But other state abortion restrictions do not explicitly mention it. 

It can take time to confirm a miscarriage, said Meckstroth.

When people who have what she described as an inevitable miscarriage — situations in which a person is bleeding heavily or has an open cervix — time can be of the essence and the health risks from continuing the pregnancy can outweigh the small chance the pregnancy continues to term.

This can include situations such as when an amniotic sac bursts before 37 weeks and the woman develops a life-threatening infection; when the woman has a partial molar pregnancy, which occurs when the embryo has too many chromosomes and cannot continue to term; or during a cesarean scar pregnancy, a pregnancy that is implanted on or in a scar from a prior cesarean birth, which has a very high risk of massive hemorrhage.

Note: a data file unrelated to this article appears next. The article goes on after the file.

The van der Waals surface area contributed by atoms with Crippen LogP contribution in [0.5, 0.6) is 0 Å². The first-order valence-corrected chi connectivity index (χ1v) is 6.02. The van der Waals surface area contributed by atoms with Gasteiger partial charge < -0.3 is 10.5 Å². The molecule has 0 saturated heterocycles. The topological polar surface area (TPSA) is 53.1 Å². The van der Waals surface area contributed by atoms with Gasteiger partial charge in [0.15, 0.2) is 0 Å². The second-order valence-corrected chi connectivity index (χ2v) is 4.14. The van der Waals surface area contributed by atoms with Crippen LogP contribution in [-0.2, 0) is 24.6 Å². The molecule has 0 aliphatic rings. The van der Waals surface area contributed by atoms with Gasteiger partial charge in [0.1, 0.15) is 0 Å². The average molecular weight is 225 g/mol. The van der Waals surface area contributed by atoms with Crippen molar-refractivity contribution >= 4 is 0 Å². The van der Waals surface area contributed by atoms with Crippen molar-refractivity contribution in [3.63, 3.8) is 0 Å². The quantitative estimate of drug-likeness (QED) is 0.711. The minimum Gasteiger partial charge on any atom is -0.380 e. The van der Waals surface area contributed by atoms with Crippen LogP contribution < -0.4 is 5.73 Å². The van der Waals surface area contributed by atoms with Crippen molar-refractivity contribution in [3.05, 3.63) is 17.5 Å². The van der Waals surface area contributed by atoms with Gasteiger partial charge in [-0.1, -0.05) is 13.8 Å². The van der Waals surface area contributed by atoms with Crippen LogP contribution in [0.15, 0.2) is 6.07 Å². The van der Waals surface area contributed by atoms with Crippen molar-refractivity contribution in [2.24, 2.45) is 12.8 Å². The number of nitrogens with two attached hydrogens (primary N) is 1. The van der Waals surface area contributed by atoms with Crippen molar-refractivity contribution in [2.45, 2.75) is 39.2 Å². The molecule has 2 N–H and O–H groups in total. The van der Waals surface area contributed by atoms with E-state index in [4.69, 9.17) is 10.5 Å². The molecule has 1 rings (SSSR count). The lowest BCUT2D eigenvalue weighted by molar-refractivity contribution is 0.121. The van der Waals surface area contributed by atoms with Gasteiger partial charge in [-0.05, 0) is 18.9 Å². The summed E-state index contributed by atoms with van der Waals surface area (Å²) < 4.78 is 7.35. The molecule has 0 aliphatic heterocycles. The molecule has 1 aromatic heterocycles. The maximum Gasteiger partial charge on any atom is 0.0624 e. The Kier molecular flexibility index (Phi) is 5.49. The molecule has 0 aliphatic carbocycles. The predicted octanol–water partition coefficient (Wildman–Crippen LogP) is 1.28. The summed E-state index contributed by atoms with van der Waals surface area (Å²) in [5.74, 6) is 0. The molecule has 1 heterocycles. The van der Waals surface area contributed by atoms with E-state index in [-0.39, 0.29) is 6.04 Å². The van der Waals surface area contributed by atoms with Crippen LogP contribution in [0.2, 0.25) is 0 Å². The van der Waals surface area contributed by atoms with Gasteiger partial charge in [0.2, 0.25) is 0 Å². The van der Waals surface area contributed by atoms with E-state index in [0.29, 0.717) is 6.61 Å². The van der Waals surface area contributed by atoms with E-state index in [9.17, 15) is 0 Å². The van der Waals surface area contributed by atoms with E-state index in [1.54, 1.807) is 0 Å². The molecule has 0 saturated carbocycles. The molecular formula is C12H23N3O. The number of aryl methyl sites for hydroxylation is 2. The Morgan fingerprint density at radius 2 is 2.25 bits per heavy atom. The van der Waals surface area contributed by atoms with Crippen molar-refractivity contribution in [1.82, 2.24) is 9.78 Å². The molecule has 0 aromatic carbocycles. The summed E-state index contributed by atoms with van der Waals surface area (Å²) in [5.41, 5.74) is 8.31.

In these situations, a complete birth is unlikely but risk to the woman is very high, Meckstroth said.

March for Life President Jeanne Mancini dismissed such concerns, warning about “fear-mongering” and noting that all state abortion restrictions include exceptions when the woman’s life is at risk. 

Physicians often include ectopic pregnancies in that definition, but policy experts say state laws need to be more clear so physicians don’t have to worry about litigation or jail time.  

“Because the law hasn’t been clarified, there’s potential for concern and potentially a real chilling effect on how care is provided,” said Elizabeth Nash, principal policy associate of state issues for the Guttmacher Institute, a research and policy organization that aims to advance sexual and reproductive health and rights. “And without clarification, the provider is put in a very difficult position.”

Making records

One way physicians can protect themselves against litigation when assisting in routine miscarriage management is to take copious records of their patients, said Carmel Shachar, executive director of the Petrie-Flom Center for Health Law Policy, Biotechnology, and Bioethics at Harvard Law School.